Utah’s Best Golf Courses to Play in the Fall

Regardless of your disability, these lessons will help you enjoy your journey.

(Francisco Kjolseth | The Salt Lake Tribune) Golfers take in the tapestry of fall colors at Wasatch Mountain Golf Course near Midway, Ut., Tuesday, Oct. 10, 2019.

Springville • Of all the fall landscape vantage points in Utah, the best might be the Sand Trap.

The clubhouse cafe at Hobble Creek Golf Course overlooks No. 10, a par-3 hole that plays downhill to a green surrounded by barely emerging variegated trees.

The Utah High School Activities Association made this discovery nearly 50 years ago, moving the golf season from spring to fall, when courses were less crowded and the weather was more predictable. The bonus, as golfers of all ages have learned, is the views from the hillside and canyon courses. They become especially spectacular in the calendar window when the leaves change.

The way the yellow, orange and red leaves frame the green fairways of Wasatch Mountain GC at Midway “will almost take your breath away,” said assistant pro Bret Weston.

(Hobble Creek) Located in Springville, Hobble Creek Golf Course is a local favorite for its scenery and fall colors.

Salt Lake City’s Hobble Creek, Wasatch Mountain, and Mountain Dell are the traditional answers when public golfers in Utah are asked to rank the best fall scenery. In an informal Salt Lake Tribune survey this month, Gladstan at Payson and Mt. Ogden rounded out the top five, amid stiff competition.

A closer look at these five, as well as others worth considering:

Hobble Creek

The logic seemed solid. A golf venue 12 miles from the BYU campus was likely to be wide open on a Saturday in mid-September when the Cougars played in a televised Top 25 football team game. The afternoon’s packed start sheet challenged that theory. “It never stops,” head pro Craig Norman marveled, and that was before the leaves really started to turn.

The natural setting of Hobble Creek Canyon distinguishes the Norman course, where the hillside forms a southern boundary. Thus, the maples are visible on almost all the shots, starting with the first ride of the day. The par 3 holes have their own striking scenery, with trees framing the greens.

Wasatch Mountain

(Bret Weston) The sun sets on the Wasatch Mountain Lake Course.

Another Utah golf phenom is the 36-hole Wasatch Mountain State Park facility, a popular destination course all season long. The fall makes the Mountain Course particularly attractive. The elevated tee of par-5 #12 offers “magnificent views of the course, park, Midway and the Heber Valley,” Weston said.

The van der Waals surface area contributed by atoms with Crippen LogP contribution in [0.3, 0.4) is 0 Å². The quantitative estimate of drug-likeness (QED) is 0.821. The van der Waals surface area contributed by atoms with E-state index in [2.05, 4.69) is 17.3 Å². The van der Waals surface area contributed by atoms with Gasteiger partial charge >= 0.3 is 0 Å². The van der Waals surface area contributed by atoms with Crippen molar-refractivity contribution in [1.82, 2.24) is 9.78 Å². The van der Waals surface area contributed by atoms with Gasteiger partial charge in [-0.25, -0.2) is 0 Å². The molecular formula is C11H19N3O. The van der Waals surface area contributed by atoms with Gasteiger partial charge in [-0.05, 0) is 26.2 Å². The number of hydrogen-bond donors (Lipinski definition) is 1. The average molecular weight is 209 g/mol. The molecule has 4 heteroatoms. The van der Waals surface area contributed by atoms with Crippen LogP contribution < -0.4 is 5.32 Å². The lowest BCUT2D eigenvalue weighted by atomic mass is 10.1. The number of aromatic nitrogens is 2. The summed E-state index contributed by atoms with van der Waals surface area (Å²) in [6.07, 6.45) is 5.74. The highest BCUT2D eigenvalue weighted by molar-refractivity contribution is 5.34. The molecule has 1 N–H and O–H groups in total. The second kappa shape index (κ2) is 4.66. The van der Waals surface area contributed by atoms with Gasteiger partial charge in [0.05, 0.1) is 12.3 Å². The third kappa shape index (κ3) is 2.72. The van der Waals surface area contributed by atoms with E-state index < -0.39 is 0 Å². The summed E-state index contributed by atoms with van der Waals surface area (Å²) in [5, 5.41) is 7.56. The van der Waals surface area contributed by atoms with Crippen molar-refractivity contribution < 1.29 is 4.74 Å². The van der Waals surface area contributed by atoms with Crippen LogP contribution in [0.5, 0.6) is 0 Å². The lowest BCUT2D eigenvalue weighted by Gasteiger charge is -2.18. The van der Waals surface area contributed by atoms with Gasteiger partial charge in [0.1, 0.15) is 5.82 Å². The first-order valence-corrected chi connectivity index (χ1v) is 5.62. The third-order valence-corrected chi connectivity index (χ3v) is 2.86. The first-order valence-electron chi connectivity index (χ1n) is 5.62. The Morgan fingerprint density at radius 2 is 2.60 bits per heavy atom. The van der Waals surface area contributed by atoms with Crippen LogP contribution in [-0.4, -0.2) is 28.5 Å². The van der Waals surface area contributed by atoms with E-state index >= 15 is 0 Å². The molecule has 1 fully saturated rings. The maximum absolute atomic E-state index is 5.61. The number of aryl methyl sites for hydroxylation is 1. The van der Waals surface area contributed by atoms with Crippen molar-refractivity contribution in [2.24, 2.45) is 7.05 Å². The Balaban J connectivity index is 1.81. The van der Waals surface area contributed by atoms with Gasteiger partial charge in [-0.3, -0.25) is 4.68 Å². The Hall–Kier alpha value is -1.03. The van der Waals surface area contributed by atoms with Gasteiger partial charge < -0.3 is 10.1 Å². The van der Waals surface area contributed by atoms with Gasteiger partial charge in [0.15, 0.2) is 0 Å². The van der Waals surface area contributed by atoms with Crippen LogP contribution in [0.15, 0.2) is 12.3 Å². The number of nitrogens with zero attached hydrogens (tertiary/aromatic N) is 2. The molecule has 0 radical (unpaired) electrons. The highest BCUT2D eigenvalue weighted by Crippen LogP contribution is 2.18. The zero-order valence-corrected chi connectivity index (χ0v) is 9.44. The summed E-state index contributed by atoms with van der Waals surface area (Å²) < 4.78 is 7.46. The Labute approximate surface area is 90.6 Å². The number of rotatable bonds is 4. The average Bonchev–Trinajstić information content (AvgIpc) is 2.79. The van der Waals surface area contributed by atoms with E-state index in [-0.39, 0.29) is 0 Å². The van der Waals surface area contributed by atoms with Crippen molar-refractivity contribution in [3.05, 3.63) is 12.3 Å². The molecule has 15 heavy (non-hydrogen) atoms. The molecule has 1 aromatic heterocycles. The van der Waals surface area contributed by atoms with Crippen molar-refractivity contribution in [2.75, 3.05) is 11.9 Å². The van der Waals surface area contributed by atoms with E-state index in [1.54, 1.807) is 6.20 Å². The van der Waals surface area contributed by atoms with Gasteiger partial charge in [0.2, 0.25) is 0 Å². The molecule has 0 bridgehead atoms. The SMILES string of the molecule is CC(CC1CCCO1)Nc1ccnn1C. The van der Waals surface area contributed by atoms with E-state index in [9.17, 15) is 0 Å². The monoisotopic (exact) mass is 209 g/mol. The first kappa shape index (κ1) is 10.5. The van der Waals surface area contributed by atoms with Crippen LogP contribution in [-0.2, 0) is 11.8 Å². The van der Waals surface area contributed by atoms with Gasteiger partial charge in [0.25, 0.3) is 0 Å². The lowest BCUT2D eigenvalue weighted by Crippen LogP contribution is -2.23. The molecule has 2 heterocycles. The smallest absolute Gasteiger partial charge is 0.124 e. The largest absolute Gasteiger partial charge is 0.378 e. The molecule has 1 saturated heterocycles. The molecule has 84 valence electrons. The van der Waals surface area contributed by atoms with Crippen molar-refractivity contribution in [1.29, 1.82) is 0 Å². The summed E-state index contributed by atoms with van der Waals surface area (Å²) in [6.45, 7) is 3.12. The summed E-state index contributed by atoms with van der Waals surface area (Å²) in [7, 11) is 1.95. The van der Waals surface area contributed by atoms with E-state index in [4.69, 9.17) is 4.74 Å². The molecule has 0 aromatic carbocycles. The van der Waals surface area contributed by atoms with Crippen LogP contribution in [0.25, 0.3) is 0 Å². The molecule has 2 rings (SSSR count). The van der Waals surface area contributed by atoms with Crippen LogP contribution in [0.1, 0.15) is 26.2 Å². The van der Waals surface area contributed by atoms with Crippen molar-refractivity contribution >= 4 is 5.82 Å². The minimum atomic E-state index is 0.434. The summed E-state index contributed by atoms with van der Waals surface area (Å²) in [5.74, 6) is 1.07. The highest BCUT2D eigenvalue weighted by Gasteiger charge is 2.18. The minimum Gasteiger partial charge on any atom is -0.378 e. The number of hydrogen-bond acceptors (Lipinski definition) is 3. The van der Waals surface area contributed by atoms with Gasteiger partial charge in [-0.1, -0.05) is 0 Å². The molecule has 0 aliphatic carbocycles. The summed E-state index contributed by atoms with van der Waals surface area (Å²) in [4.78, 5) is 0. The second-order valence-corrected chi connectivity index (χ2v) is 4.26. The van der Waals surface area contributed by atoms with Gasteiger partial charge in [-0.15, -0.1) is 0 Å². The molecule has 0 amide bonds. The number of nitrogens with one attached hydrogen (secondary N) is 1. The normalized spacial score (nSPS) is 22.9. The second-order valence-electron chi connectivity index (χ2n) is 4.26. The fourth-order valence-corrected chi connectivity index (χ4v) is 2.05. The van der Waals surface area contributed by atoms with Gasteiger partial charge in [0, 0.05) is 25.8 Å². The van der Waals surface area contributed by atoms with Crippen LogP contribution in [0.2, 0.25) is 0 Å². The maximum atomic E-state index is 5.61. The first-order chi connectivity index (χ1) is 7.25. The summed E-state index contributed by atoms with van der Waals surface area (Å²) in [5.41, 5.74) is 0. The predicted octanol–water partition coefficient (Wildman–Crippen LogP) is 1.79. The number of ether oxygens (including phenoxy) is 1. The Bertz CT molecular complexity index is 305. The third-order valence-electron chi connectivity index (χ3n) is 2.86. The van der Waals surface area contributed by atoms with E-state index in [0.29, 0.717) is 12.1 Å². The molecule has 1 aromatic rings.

The lake course is more of a park layout, but it is also lined with a variety of trees.

mountain dell

(Mountain Dell Golf Course) Looking out from the par-13 tee box #17 on the Lake Course, every fall offers a special view.

Salt Lake City’s 36-hole facility may offer the best golf course scenery in the country visible from an interstate highway. The drive west from I-80 is particularly rewarding, starting with the view of par-3 #13 on the Canyon course at the east end of the property.

When it comes to playing Mountain Dell, each 18-hole layout has its own distinctions, while overlapping just enough to keep any golfer from feeling cheated. A good example is Lake Course’s No. 17, a downhill par-3 that plays into a bowl of trees.


Located near Payson Canyon in the Elk Ridge region, Gladstan bills itself as a “hidden gem”. The faithful patrons of the municipal course are torn between promoting the course and the desire to keep it secret; they certainly responded favorably to The Tribune’s investigation.

The layout winds through canyons and valleys, with several nine-hole courses nestled into the mountainside. Every tee shot on numbers 10 through 15 offers a remarkable view. The elevated 12th green gives an overview of the entire course and the valley below, while the back tee of par-5 #14 offers 360 degree views of the landscape.

Mount Ogden

The same elements that make Mount Ogden such a challenging course create a whole new dimension in the fall on Ogden’s East Bank. Trees encroaching on the fairways on both sides become both an attraction and a hazard.

Asked to identify his favorite views on the course this time of year, Mt. Ogden pro Todd Brenkman said, “All the holes are great.”

Honorable Mention

Rick Egan | The Salt Lake Tribune Deer roams the empty Bountiful Ridge golf course, Sunday, October 12, 2014

Generous crest: Hillside topography and tree-lined design similar to Mount Ogden, although fairway widths are generally more accommodating.

City of the park: The higher elevation naturally causes colors to change earlier in the season than at valley sites.

Soldier Hollow: It might seem odd to include a course where the trees don’t come into play, but the hillside – especially looking towards Mount Timpanogos on Gold Course numbers 15 and 16 – creates a picturesque backdrop at Midway.

Wolf Creek Resort: The canyon setting at Eden near Pineview Reservoir is always scenic. This is even more true in the fall, with the back nine winding through the trees.

Sand hollow: Much like Soldier Hollow, the lack of trees isn’t necessarily a downside in southern Utah. Late afternoon sunlight in the fall adds to the contrast between red rocks and green fairways.

Michael C. Ford